This is good news in that all the education and enforcement efforts of the past thirty years has been paying off and fewer children are being sexually abused and more people are willing to make reports to CPS and law enforcement. News media on the other hand finds these types of cases irresistible and then creates the perception of endemic sex abuse. And as Radford mentions in the article many other things present a more significant risk to kids like drunk driving parents.

  5. @Gabrielbrawley:

    I could be wrong, but I thought the argument against the whole sex offender ban on handing out candy was that no one has ever been abducted or lured by a sexual predator handing out Halloween candy, mostly due to the heavy traffic during trick or treating times.

  6. Oh… um… yeah… I should have read the Radford article:

    While children’s safety is important, the concern far outweighs the real danger. There is no reason to think that sex offenders pose any more of a threat to children on Halloween than at any other time. In fact, there has not been a single case of any child being molested by a convicted sex offender while trick-or-treating.

  7. slightly off topic here, but I remember when I was about trick/treating age (not that I ever went, but, meh…) The big scare at the time was poisoned candy and pins/razors in apples. Not sure why though, I don’t think any of the kids I grew up with would take an apple, let alone eat one.

    Anyways, even at that age, I had a somewhat skeptical streak in me (it was usually referred to as ‘being difficult’), so I gathered up a few sharp implements from around the house (exacto blades, utility knife blades, pins, needles, whatever other small sharp things that came to mind, etc.), and proceeded to poke them into an apple.
    At the time, I thought the results were far too visible to justify the likelihood of someone attempting this (let alone with any success). Also, this was immediately after I poked the apples, and I’m fairly certain it would only look worse as the night wore on and the sugars oxidized and the exposed edges dehydrated, etc., etc.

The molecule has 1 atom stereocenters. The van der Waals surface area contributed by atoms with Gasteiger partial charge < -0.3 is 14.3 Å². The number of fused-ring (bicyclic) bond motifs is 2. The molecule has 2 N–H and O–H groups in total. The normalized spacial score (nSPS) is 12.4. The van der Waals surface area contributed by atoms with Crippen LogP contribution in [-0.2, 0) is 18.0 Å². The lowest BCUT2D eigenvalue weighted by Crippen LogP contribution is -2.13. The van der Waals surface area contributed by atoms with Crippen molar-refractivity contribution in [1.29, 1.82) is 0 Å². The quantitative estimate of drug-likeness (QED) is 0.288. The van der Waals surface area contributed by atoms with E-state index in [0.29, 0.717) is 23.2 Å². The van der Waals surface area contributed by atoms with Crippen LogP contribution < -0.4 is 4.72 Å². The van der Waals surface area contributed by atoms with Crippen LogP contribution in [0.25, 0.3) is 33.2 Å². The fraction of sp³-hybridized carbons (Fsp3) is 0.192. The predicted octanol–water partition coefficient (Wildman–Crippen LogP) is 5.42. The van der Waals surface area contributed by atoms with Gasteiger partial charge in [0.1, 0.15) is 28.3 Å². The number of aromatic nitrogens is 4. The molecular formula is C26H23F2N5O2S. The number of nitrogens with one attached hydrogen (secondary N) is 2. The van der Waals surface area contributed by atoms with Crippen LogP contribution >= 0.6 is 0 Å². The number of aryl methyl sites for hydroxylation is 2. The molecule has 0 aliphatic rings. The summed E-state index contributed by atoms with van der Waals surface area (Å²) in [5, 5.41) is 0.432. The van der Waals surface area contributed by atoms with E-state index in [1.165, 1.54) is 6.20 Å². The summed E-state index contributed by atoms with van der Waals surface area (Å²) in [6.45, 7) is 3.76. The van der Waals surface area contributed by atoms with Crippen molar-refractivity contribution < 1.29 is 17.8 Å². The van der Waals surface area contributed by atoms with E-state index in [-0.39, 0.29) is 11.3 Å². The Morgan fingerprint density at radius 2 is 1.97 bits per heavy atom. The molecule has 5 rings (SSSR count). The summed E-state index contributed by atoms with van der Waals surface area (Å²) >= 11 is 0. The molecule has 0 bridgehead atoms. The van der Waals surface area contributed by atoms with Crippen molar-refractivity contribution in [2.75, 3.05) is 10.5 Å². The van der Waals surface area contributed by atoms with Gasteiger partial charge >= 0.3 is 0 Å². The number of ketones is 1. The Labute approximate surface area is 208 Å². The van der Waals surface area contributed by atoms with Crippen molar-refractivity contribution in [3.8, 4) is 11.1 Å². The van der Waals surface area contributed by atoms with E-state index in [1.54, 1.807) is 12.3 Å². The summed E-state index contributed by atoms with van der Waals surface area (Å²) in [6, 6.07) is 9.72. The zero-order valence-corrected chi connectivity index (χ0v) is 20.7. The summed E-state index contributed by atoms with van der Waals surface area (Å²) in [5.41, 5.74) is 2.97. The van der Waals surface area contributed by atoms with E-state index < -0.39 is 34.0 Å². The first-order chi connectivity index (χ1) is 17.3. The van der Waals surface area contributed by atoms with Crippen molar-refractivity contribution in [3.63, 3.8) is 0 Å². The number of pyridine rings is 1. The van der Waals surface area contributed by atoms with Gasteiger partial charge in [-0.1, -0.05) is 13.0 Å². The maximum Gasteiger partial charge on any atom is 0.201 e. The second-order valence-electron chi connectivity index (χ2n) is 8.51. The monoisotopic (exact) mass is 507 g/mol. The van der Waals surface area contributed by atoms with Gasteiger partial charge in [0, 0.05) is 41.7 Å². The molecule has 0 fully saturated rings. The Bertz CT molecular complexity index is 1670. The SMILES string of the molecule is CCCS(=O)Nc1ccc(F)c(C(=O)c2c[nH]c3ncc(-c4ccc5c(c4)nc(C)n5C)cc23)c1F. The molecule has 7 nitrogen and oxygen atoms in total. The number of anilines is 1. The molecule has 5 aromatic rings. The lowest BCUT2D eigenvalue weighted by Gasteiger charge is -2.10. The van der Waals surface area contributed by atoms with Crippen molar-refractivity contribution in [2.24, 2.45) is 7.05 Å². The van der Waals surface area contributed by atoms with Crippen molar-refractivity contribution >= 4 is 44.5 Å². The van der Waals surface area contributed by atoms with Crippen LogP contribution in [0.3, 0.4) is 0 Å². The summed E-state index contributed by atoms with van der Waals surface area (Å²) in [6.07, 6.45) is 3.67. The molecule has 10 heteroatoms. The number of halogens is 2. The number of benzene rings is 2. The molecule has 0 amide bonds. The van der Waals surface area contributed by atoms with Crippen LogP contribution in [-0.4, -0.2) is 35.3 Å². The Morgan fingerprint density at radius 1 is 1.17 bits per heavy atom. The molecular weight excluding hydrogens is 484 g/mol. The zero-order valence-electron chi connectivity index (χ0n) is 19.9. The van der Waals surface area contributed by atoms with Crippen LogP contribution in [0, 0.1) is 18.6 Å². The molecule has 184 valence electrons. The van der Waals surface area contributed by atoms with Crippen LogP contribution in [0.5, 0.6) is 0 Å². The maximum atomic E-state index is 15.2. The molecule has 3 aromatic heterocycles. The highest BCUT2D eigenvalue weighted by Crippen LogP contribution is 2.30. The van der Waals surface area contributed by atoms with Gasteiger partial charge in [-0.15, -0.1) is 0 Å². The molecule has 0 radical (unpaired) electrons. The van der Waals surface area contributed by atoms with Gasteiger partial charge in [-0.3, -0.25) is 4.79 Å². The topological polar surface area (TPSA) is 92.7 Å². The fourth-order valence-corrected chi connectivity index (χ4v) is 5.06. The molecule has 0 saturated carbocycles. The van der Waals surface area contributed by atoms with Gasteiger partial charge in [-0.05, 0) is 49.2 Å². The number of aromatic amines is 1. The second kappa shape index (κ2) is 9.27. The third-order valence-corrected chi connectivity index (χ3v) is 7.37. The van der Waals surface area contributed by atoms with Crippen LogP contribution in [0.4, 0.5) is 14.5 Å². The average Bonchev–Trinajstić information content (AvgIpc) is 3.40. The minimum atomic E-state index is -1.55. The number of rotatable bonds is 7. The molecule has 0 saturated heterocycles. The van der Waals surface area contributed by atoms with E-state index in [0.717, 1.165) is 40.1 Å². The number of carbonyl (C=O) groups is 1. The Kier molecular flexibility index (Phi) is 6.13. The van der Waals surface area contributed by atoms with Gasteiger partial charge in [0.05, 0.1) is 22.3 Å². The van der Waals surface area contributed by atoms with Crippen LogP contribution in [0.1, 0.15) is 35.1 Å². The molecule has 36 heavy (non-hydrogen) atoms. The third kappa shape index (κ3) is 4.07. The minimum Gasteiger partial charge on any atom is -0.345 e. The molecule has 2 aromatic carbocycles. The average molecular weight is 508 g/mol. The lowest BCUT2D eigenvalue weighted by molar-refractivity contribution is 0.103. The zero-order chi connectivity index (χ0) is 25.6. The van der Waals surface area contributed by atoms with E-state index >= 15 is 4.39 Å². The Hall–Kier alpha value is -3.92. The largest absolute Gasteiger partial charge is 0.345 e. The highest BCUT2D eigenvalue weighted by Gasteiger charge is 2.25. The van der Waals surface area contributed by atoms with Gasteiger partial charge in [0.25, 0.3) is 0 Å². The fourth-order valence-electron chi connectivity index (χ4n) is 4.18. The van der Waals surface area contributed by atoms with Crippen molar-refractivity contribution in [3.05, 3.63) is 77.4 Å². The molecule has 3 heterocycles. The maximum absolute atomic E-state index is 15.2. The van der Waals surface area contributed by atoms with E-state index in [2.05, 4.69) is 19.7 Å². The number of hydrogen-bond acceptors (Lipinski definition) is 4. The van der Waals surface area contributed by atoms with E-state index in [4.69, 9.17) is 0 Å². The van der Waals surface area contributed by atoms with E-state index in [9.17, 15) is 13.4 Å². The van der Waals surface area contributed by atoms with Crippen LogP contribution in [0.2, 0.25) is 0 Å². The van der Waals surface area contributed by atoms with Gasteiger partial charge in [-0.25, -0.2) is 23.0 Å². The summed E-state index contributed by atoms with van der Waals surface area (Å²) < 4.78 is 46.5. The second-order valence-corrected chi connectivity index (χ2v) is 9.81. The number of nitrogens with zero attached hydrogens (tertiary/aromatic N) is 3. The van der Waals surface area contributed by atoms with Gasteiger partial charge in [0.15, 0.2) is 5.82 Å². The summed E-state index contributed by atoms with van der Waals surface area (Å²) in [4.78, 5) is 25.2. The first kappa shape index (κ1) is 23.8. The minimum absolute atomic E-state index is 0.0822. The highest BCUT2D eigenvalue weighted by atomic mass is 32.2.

Couldn’t vouch for the poisoned candy bit though…

  8. @Gabrielbrawley: Its stuff like this that make me think of the deadly coconut and the benign man-eating shark.

    Don’t get me wrong, I’m terrified of sharks, and refuse to set foot in the ocean because of them, but falling coconuts kill more people than shark attacks.

    Sharks are still a threat, and should not be taken lightly.

    Am I making sense?

  9. I’m pretty sure the poisoned candy/ apple blades thing was a hoax or a cover-up for another crime committed, if memory serves…

    Kids should be made wary of strangers, and they should understand that they can tell on adults who make them feel uncomfortable. But kids shouldn’t just be wandering around alone, anyway. Not only because of people that might hurt them, but dogs, cars, sink holes, tree limbs, electric wires, etc. That’s why kids have parents, or guardians: to keep them safe from hazards they might not perceive.

    Kids ARE abducted and they ARE molested and they ARE killed, all the time, but I feel like all of the crime dramas on television are inundated with gore and murder and rape to the point where we’re afraid to go to the grocery store least someone try to rob us using ether perfume (okay, that’s an e-mail forward, but still).

    We have to be careful, yes, but we don’t have to be crazy people. There’s enough of that out there already…

  10. Okay, just read the Radford article. As always Ben is intelligent and coherent and he is probably right. One point I disagree with is that most sex offenders don’t re-offend. I think it would be more accurate to say that most sex offenders don’t re-offend after they have been caught, convicted and placed under strict supervision.